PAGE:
Sleep: Oh, for a good night’s sleep

It seems to me that something so necessary should not be so impossibly difficult to get enough of!

  • Jul. 16, 2014 6:00 a.m.


It seems to me that something so necessary should not be so impossibly difficult to get enough of!

While hubby works away from home or works the graveyard shift, I sleep with my ears wide open. “What was that sound?”  “Why is the dog barking?” “Is someone in the driveway?”

While pregnant, ever-so-many discomforts interrupt a full night of sleep. Heartburn, backache, tiny feet kicking inside me cause much tossing and turning. Besides the fact that the ever-growing darling is resting on top of my bladder and the sleep deprivation from multiple trips to the bathroom every-single-night make me want to scream. Not to mention the wee-hour wonderings and worryings while awaiting the blessed event. “Ten fingers. Ten toes. O, please let my baby be healthy!”

While in labour, guess what? I miss sleep. Giving birth in the morning means a night long confinement. A baby born in the afternoon, means the first night postpartum is guaranteed to be broken sleep.

While the wee ones grow there are many midnight problems to solve: coughing, bad dreams, bed wetting, answering those little questions that children are bold enough to voice just as you tuck them in.

“Mommy, how do earthquakes happen? Will we have one here?” or ” How does my heart work?” or “Where was I before I was born?” or “Are there any pirates now?” Here’s a doozy: “If all the dinosaurs are extinct … could we get extinct, too?”

While teenagers are in the home, the list of lost sleep includes: waiting up for curfew, chaperoning events, telephones ringing, kids prowling around the house late at night with TV and computer sounds, fridge doors banging and dishes clattering, thumping stairs and doors creaking. Then there is the worrying. (You can add that to the lost sleep list at any chapter of life, really.) And the jolt awake if you hear the dreaded “knock on the door.”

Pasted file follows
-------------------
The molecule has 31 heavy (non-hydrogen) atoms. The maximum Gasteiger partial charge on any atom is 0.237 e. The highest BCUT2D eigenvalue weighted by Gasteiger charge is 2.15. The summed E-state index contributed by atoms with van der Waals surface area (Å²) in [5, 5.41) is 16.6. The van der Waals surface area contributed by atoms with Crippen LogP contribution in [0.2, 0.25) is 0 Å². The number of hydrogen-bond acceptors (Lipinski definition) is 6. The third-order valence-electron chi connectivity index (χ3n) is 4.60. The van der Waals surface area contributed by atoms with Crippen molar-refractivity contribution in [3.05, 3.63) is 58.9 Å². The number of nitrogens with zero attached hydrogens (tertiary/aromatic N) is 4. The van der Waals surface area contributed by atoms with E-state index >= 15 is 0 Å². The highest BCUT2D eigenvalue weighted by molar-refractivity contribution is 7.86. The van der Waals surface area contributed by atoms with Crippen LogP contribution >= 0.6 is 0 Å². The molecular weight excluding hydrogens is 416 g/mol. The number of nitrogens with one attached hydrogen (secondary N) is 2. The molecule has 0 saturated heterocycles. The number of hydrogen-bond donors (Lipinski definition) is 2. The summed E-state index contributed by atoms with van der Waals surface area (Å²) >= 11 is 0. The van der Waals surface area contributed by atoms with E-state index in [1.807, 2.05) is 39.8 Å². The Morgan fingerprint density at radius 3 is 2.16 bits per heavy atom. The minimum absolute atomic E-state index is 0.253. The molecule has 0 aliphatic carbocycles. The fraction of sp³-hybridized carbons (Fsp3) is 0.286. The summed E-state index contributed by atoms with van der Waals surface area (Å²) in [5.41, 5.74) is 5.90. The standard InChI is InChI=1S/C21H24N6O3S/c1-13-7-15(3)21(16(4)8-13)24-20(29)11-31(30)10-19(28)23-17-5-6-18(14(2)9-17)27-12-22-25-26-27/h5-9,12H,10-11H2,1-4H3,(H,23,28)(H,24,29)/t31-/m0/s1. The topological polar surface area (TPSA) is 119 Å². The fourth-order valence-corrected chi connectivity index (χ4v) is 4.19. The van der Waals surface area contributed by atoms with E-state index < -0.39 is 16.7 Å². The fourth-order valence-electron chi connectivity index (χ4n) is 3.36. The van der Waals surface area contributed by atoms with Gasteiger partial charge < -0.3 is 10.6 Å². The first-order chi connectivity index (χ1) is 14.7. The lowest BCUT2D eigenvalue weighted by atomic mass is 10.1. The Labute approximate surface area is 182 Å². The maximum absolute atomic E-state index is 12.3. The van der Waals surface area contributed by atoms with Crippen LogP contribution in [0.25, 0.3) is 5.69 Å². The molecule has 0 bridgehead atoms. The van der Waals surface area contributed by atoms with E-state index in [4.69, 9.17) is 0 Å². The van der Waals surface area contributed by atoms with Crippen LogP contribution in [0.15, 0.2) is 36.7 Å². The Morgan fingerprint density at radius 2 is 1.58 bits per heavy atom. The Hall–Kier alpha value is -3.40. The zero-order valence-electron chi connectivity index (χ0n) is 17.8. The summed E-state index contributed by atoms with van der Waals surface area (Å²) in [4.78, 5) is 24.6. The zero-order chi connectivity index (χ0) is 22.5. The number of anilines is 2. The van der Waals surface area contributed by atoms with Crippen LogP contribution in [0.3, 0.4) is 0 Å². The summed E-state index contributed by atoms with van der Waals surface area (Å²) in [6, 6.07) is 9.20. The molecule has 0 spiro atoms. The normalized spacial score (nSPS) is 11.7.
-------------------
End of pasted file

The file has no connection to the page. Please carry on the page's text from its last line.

Meanwhile: cats meow to be let in or out, the fire needs to be fed, I might have my own troubles with a bad dream or some unresolved item to puzzle over, a scary movie that pops into my mind for a free (unwelcome) re-run.

While it has many positive aspects, the next chapter to arrive is the empty nest. With high hopes, I anticipated a full night of sleep. Kids gone, hubby home, no more cats, better long-lasting wood-stove, all is calm in my life.


While no one told me, I found out the awful truth for myself. One of the common experiences for women during this mid-life hormonal-change chapter of life is (you guessed it): sleeplessness!

Why, oh, why do women have such long-term damaging erosion of this precious, well-deserved, life-essential, irreplaceable,  no-money-down, highly valued commodity?

Okay, there are herbal teas and pharmaceutical remedies. Therapies, exercise and good habits all help (some).

Oh, if only there was a pill, cream, syrup or injection … if there are”patches” for nicotine, birth control and other supplements and replacements, could someone please (I’m begging you) develop a “sleep patch” to deliver whatever-it-is-we-need-to-sleep-and-are-not-getting.

It seems to me that if such a thing existed, there would be a new millionaire by morning.